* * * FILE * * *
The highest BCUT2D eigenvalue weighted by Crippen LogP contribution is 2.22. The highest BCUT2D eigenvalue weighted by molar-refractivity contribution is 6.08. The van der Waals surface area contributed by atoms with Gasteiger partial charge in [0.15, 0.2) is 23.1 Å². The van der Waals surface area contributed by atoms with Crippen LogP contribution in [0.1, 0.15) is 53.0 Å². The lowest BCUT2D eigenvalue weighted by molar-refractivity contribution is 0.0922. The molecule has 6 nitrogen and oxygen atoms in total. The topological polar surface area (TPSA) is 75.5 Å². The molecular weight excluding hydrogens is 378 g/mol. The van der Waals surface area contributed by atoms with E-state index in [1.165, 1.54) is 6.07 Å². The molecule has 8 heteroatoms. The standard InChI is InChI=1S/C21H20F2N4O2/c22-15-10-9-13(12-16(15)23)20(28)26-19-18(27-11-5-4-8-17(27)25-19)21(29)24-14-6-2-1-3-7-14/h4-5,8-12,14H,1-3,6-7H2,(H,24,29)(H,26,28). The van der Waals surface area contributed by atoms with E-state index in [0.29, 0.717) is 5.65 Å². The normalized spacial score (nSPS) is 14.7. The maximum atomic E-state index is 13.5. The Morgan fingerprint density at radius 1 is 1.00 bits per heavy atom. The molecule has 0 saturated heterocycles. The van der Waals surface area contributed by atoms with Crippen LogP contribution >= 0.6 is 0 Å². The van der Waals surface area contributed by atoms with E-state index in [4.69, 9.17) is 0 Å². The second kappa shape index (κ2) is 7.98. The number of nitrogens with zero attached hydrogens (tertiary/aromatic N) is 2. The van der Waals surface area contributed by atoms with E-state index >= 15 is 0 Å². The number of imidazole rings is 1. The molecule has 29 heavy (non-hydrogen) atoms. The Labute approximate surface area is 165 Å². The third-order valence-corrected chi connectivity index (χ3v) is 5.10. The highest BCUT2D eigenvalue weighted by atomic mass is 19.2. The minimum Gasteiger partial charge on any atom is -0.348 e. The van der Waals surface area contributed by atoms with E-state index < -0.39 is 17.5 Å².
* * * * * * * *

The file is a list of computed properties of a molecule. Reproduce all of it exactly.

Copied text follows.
The highest BCUT2D eigenvalue weighted by Crippen LogP contribution is 2.22. The highest BCUT2D eigenvalue weighted by molar-refractivity contribution is 6.08. The van der Waals surface area contributed by atoms with Gasteiger partial charge in [0.15, 0.2) is 23.1 Å². The van der Waals surface area contributed by atoms with Crippen LogP contribution in [0.1, 0.15) is 53.0 Å². The lowest BCUT2D eigenvalue weighted by molar-refractivity contribution is 0.0922. The molecule has 6 nitrogen and oxygen atoms in total. The topological polar surface area (TPSA) is 75.5 Å². The molecular weight excluding hydrogens is 378 g/mol. The van der Waals surface area contributed by atoms with E-state index in [1.165, 1.54) is 6.07 Å². The molecule has 8 heteroatoms. The standard InChI is InChI=1S/C21H20F2N4O2/c22-15-10-9-13(12-16(15)23)20(28)26-19-18(27-11-5-4-8-17(27)25-19)21(29)24-14-6-2-1-3-7-14/h4-5,8-12,14H,1-3,6-7H2,(H,24,29)(H,26,28). The van der Waals surface area contributed by atoms with E-state index in [0.29, 0.717) is 5.65 Å². The normalized spacial score (nSPS) is 14.7. The maximum atomic E-state index is 13.5. The Morgan fingerprint density at radius 1 is 1.00 bits per heavy atom. The molecule has 0 saturated heterocycles. The van der Waals surface area contributed by atoms with Crippen LogP contribution >= 0.6 is 0 Å². The van der Waals surface area contributed by atoms with E-state index in [4.69, 9.17) is 0 Å². The second kappa shape index (κ2) is 7.98. The number of nitrogens with zero attached hydrogens (tertiary/aromatic N) is 2. The van der Waals surface area contributed by atoms with E-state index >= 15 is 0 Å². The number of imidazole rings is 1. The molecule has 29 heavy (non-hydrogen) atoms. The Labute approximate surface area is 165 Å². The third-order valence-corrected chi connectivity index (χ3v) is 5.10. The highest BCUT2D eigenvalue weighted by atomic mass is 19.2. The minimum Gasteiger partial charge on any atom is -0.348 e. The van der Waals surface area contributed by atoms with E-state index < -0.39 is 17.5 Å².